Editor's note: This is the introductory article to the Eye on ROI monthly column for DMReview.com written by Dawna Paton and Dale Troppito, managing partners of The Gantry Group. DM Review welcomes the new columnists and thinks you'll enjoy their thoughts all aspects of return on investment. Look for the column in the fourth week of each month.

Return on investment (ROI) has been a line item in technology procurement for a long time. But in the past 18 months the term has jumped from vernacular to vogue, spawning a cottage industry of specialists for hire and commodity-oriented, do-it-yourself tools. The only thing missing - and it's of crucial importance - is the establishment (and adherence to) best practice standards for ROI assessment.

This is the mission and passion of the Gantry Group. Our new monthly column, Eye on ROI, will focus on definition and implementation of ROI best practices, the benefits of use and pitfalls to avoid. We will also report on ROI assessments of various IT solutions based on our research. The objective of this column is to provide our readers with practical tips on how to use ROI analysis, optimize ROI accuracy and demystify some of the misconceptions about how ROI is measured and tracked.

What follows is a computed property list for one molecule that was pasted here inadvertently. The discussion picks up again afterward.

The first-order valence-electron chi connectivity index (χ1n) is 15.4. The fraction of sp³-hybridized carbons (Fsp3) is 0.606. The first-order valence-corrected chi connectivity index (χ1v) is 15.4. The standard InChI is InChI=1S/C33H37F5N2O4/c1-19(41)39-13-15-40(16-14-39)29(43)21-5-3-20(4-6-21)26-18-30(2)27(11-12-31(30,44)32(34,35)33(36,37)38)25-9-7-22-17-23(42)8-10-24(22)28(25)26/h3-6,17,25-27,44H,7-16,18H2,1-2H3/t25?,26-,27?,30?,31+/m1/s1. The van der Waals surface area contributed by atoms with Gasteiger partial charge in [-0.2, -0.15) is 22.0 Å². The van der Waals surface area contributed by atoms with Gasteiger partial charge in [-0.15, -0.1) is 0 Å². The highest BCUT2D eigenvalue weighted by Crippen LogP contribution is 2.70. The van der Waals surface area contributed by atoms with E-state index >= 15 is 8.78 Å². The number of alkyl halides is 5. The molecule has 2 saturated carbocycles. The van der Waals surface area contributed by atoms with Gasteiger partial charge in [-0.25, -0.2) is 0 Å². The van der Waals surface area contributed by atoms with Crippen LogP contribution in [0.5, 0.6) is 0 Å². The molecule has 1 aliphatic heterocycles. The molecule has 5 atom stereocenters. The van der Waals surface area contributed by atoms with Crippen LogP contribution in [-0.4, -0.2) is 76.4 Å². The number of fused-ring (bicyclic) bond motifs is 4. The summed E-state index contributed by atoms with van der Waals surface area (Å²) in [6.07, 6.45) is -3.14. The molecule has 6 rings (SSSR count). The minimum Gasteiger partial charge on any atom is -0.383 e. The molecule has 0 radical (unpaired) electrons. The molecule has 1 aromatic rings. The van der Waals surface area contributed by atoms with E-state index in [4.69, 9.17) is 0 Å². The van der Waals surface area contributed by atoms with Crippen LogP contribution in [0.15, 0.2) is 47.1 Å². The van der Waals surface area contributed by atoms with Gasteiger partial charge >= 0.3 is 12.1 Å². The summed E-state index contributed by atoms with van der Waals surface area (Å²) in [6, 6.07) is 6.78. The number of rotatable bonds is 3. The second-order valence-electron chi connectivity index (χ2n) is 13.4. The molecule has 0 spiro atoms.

Why should it matter if there are standards for ROI assessment? The simple answer is that without best practices, vendors, enterprises and consultants risk developing ROI models that churn out meaningless data that are more misleading and deceiving than informative. The end result of a rudderless discipline is that uninformed ROI claims become the new competitive marketing sport! But hyped claims quickly evaporate with real-world implementations. And ROI then falls into disrepute. Once that happens, vendors will return to baseless claims and customers will be deferring or defending their purchases. ROI is a vitally important tool. If we create best practices for ROI that vendors follow and customers trust, it will impact everything from vendor competitiveness to corporate IT spending.

Here is a set of best practices standards that guide consistent, methodical development of ROI assessment tools:

  • ROI models should be aligned with and support the same strategic goals that companies use to measure their success. Today's IT solutions are evaluated based on how well they help a company achieve its strategic objectives. Therefore the ROI of an IT investment should be based on the impact it has on key business performance metrics.